The incidence of early graft thrombosis is between 5-15% for popliteal bypass surgery.[16] The cause of thrombosis is commonly due to technical errors of the surgery, other causes may include stenosis, narrow vein grafts, a low cardiac output and the compression of the graft.[16] In such cases, heparin (anticoagulant) and thrombectomy can be used to treat graft thrombosis.[16]

3. Procedure

The surgery is generally performed under general anaesthesia. The surgeon makes an incision in the upper leg, and a graft either man-made or the patient's vein is sewn to both ends of the artery.[17] The graft reroutes the blood flow around the blocked artery, allowing for adequate supply back to the parts of the leg. Generally, it is preferred where possible, a healthy vein is used to make the graft as it has shown to have a better outcome of the procedure. In cases however where a vein can not be used, materials such as polytetrafluoroethylene (PTFE) or Dacron are often used to make the graft.[18]

  1. The person is brought to the operating room lying face up.
  2. An intravenous (IV) line is placed in either the collarbone, hand or arm. Catheters may be put in the wrist and neck area to monitor the heart and blood pressure of the patient, as well as for obtaining blood samples.
  3. The patient's blood pressure, blood oxygen level, heart rate and breathing is monitored during surgery by an anaesthesiologist.
  4. Both local anaesthesia or general anaesthesia may be used in popliteal bypass surgery. For local anaesthesia, a nasal cannula is needed to provide patients with sufficient oxygen. For general anaesthesia, after the patient sedated, a breathing tube is used instead to transport oxygen and connects to a ventilator to aid patient breathing.
  5. A catheter is used to drain patient urine from the bladder.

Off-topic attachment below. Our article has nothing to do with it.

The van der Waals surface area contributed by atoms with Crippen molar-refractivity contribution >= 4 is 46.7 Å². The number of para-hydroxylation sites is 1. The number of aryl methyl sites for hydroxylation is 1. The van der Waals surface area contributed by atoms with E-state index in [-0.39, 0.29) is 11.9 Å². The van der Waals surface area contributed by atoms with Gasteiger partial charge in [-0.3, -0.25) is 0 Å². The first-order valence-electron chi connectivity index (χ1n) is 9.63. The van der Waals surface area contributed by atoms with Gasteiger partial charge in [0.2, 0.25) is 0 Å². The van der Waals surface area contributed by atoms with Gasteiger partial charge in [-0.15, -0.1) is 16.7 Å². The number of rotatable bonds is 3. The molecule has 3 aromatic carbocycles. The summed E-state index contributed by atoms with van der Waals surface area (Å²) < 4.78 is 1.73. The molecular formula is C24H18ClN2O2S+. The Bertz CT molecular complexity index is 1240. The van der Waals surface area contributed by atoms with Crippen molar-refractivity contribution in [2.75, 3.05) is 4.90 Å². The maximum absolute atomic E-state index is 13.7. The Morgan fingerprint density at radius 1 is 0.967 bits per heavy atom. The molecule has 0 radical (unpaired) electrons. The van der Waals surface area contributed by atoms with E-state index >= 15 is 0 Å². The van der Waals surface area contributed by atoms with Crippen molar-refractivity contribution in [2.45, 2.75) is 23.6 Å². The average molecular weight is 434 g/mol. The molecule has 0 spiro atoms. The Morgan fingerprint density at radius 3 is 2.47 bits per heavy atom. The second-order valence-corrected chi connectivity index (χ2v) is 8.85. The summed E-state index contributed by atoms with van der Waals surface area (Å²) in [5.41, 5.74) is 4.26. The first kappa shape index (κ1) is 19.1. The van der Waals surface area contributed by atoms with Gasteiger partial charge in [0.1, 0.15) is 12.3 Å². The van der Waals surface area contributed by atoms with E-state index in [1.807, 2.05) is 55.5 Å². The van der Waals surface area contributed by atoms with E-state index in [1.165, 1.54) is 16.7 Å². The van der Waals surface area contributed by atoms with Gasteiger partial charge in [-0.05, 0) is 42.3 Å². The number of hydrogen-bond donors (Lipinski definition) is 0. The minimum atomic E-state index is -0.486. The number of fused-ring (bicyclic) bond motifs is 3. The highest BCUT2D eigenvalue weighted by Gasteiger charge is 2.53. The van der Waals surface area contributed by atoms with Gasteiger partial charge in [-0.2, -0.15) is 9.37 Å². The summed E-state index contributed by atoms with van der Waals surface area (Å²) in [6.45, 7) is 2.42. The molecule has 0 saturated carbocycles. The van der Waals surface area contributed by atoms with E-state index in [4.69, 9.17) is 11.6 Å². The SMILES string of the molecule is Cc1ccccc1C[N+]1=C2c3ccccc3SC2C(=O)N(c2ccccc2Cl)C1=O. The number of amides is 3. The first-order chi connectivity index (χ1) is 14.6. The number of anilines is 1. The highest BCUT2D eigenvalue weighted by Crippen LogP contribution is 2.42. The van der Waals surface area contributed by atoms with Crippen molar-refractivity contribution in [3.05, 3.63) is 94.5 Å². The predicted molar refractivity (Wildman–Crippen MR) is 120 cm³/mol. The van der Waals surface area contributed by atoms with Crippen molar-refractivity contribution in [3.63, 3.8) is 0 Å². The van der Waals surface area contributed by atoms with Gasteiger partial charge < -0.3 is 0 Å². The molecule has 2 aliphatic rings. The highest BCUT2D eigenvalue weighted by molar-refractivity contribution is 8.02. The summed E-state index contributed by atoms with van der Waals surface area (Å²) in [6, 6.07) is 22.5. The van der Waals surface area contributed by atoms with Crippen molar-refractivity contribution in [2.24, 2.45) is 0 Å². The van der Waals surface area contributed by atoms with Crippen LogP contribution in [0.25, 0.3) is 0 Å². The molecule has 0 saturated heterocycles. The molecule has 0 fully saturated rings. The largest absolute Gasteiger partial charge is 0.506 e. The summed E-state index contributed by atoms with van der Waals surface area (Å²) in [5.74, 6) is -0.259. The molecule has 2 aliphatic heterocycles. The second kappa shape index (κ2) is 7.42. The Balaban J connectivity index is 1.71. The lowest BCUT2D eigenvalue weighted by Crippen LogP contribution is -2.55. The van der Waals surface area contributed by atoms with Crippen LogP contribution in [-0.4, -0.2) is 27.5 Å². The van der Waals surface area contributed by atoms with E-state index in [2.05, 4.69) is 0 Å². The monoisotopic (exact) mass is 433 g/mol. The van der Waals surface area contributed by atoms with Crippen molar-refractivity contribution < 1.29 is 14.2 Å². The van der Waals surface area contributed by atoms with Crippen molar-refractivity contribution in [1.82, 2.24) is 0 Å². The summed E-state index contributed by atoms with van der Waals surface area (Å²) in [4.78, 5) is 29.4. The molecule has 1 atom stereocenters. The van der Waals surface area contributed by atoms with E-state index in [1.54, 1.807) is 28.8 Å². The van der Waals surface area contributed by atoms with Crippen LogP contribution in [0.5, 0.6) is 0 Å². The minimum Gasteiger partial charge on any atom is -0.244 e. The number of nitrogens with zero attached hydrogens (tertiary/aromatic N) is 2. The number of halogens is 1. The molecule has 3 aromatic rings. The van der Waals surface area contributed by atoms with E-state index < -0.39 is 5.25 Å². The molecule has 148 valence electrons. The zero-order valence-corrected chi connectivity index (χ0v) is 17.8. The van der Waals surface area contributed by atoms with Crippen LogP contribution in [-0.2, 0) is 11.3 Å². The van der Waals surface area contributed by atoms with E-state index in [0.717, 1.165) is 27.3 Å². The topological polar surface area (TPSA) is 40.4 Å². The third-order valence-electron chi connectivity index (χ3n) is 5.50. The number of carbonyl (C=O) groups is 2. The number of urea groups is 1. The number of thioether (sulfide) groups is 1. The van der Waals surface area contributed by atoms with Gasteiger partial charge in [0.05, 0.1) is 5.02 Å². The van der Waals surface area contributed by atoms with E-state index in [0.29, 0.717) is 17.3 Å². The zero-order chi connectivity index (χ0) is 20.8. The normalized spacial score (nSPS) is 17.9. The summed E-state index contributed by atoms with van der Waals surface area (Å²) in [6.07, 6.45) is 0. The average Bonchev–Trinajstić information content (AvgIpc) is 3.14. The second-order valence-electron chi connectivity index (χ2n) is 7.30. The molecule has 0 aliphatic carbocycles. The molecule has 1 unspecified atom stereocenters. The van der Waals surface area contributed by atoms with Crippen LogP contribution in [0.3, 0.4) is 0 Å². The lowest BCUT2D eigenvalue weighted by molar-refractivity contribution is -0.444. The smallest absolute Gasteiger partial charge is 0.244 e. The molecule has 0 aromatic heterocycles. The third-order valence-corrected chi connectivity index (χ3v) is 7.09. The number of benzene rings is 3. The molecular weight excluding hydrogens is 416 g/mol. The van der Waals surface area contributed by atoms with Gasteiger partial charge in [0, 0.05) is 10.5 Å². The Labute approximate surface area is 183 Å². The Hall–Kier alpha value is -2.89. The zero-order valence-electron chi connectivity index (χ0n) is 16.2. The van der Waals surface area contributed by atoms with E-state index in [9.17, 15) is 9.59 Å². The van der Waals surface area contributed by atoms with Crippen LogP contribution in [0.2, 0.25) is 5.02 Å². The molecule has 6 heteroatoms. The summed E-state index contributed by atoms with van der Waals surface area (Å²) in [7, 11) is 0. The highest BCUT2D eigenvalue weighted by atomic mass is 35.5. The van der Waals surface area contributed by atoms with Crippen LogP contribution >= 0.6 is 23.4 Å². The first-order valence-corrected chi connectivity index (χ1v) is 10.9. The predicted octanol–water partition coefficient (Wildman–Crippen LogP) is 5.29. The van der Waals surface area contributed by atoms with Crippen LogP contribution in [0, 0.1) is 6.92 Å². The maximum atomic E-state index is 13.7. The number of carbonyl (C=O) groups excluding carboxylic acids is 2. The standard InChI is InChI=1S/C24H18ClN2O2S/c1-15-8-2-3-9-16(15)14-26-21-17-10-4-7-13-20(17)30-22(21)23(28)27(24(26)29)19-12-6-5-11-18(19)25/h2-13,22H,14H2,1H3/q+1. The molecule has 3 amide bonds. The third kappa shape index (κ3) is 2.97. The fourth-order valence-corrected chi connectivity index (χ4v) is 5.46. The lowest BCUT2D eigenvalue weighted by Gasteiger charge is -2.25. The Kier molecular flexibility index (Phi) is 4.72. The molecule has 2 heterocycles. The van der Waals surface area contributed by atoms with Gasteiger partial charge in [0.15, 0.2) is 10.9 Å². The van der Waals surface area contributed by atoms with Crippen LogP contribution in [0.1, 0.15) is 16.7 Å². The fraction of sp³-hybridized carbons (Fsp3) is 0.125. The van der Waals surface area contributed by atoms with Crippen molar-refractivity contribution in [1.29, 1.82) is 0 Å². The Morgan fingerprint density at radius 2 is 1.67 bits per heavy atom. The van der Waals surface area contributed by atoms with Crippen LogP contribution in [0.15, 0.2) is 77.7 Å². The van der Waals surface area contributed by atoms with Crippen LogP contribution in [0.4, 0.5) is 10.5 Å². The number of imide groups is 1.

6. To prevent bacterial infection, antibiotics are given to the patient via IV.
  7. After cleaning the skin over the surgical site, the surgeon will make an incision in the leg, which is dependent on the portion of the arteries to be bypassed. The use of either a man-made graft or a vein from the leg is determined by the surgeon.
  8. Both ends of the chosen graft are sewn using fine stitches above and below the blockage site of the target artery.
  9. After sewing, an arteriogram is run to make sure normal blood flow is returned to the leg through the new bypass graft and the incision is closed using staples or stitches.
  10. Depending on the patient's blood pressure, blood pressure medicine may be given via IV during and after the procedure to keep it within normal range.
  11. A sterile bandage or dressing will be applied over the treated area.[19][20]

3.1. Types of Grafts

Blood vessel grafts often come from the same leg of the bypass site, which are arteries above and below the knee. These grafts can only be removed and prepared during surgery at the time of the bypass. However, in some cases a leg vein is left in place and connected to the artery (in situ procedure). Under this circumstance, an angioscope (a flexible medical tube with a camera) is used to aid this procedure.[21]

As mentioned, synthetic graft material like PTFE may be an option if the surgeon does not find suitable veins. PTFE is commonly used in bypasses involving arteries at or above the knee.[8]

A 2018 Cochrane review found moderate-quality evidence for improved long term success (60 months) for autologous vein grafts when compared to prosthetic materials for above-knee bypasses.[22] There was low-quality evidence of a small secondary benefit for Dacron over PTFE for above-knee bypass.[22] For below-knee bypasses the evidence was to uncertain to draw conclusions as to best graft type.[22]

3.2. Post Surgery Care

In order to reduce the risk of complications after surgery, patients should refrain from smoking because it can decrease blood circulation, which makes the graft more likely to fail. Walking is also essential during early recovery periods, it may help reduce swelling to facilitate wound healing and aids collateral artery formation in the leg, which can improve blood flow around blockages.[21] Often, physiotherapy treatments are given to patients after operation to help the patients ease into walking and other movements to keep the leg muscle flexible.[10] Other factors such as maintaining a healthy diet and regular exercise may also prevent unnecessary strain on the leg arteries from weight gain.[21] The above interventions after surgery can improve blood circulation overall and reduce the risks of getting a second bypass.